London for Australian women.

Emma and Lily from NewPlay Productions

Emma and Lily from NewPlay Productions

Lily Newbury-Freeman and Emma Playfair are two Australian actors living in London. I caught up with them ahead of a rehearsal for their play, Food, at the Finborough Theatre

Emma Playfair (left) and Lily Newbury-Freeman (right) from NewPlay Productions.  Photo credit: Zoe Tigner and Guy Noar

Emma Playfair (left) and Lily Newbury-Freeman (right) from NewPlay Productions. 
Photo credit: Zoe Tigner and Guy Noar

London

Emma and Lily are both NIDA (National Institute of Dramatic Arts) graduates. Perth-born Lily was an early acting enthusiast and began performing in childhood while Emma had a previous incarnation as an occupational therapist in Sydney.  The pair met at NIDA in January 2011 sowing seeds for on ongoing creative partnership. 

After graduating, the two women separately pursued a variety of theatre and film opportunities before fate brought them together again when both Lily and Emma happened to be living in London at the same time and their plans for establishing their own production company took hold. 

"It was a situational thing and quite unplanned," says Emma. "Over a few drunken evenings we started seeing what a dream could look like, what could happen and how we could achieve it. And then things started falling into place and people started saying yes to us." 

There was an impetus to move on with their plans very quickly. "Both of us felt that we didn't want to wait around," explained Lily. "Emma was on a two-year visa and we really wanted to get things happening for us. There was a time pressure."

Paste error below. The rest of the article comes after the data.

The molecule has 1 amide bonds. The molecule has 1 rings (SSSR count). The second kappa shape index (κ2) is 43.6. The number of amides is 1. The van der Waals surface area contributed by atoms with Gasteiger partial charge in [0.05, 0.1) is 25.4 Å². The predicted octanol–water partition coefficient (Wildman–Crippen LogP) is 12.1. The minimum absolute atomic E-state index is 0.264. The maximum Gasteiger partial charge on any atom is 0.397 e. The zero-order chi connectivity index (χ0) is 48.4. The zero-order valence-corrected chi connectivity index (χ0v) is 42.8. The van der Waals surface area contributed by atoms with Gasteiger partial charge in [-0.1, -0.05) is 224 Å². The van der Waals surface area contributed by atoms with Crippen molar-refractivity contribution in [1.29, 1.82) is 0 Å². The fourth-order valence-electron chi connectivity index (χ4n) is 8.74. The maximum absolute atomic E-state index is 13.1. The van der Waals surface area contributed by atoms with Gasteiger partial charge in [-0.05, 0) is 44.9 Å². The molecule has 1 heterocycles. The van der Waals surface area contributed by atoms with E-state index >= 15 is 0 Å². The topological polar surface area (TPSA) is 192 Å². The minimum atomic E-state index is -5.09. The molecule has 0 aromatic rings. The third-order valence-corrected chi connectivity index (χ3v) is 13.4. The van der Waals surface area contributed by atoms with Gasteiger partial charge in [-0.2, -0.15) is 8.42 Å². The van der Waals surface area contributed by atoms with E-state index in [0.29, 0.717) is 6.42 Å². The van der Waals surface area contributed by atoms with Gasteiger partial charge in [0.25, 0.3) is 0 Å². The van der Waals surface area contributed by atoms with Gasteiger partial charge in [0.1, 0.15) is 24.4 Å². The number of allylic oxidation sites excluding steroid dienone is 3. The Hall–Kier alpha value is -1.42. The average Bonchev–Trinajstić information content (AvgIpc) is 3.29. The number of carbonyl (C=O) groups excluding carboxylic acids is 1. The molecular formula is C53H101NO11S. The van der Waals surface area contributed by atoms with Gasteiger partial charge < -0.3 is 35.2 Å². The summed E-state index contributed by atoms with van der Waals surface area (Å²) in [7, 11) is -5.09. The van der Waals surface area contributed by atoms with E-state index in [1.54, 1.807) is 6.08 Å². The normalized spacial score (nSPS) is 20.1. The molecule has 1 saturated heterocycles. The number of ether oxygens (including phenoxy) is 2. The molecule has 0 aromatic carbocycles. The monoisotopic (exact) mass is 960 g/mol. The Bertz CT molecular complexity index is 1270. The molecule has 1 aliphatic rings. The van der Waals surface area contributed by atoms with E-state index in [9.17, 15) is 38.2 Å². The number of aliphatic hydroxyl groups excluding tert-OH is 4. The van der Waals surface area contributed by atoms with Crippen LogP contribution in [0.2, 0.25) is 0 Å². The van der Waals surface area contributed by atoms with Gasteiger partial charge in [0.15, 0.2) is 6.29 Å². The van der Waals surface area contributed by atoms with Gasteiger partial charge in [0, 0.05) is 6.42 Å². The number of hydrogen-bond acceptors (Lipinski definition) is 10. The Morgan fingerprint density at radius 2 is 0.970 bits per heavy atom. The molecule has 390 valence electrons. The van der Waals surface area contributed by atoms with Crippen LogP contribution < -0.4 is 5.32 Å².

The move to a new city also brought renewed creativity and opportunity. "Being a new person in a fresh city can be very freeing," says Emma. "I had lived in Sydney for a few years but I had not been flowering and that had been frustrating.  Nothing was happening for me so London felt like a place of opportunity." 

Lily agrees, commenting, "The pace of London is so much faster than Australia and that is really exciting. Everything has a sense of now. As amazing as Australia is, it has a much slower space and there is less urgency."  

Establishing a Production Company

From this dreaming and planning, NewPlay Productions was born. Being in control of their own production company held great appeal.  Lily explained, "At first we thought about teaming up with other people we know and putting on productions but what you miss out on as an actor is that control. You do really beautiful and creative work but you hand over the control to others. We wanted to be the producers as well so we established ourselves as a production company. It's stressful work but it's a combination that suits us because we are detail-orientated people." 

Emma agreed, "We had a lot of contacts with fellow Australian theatre graduates across different disciplines, and it seemed like a great opportunity to patch people together and do some quilt work out of all their skills and talents. It seemed right to make a company and do it properly." 

Food

Emma Playfair as Elma in Food, by Steve Rodgers. Photo Credit: The Other Richard

Emma Playfair as Elma in Food, by Steve Rodgers. Photo Credit: The Other Richard

Food, by Australian playwright Steve Rodgers, is their latest production and the work has refined the niche of their production company. The pair also perform in the show.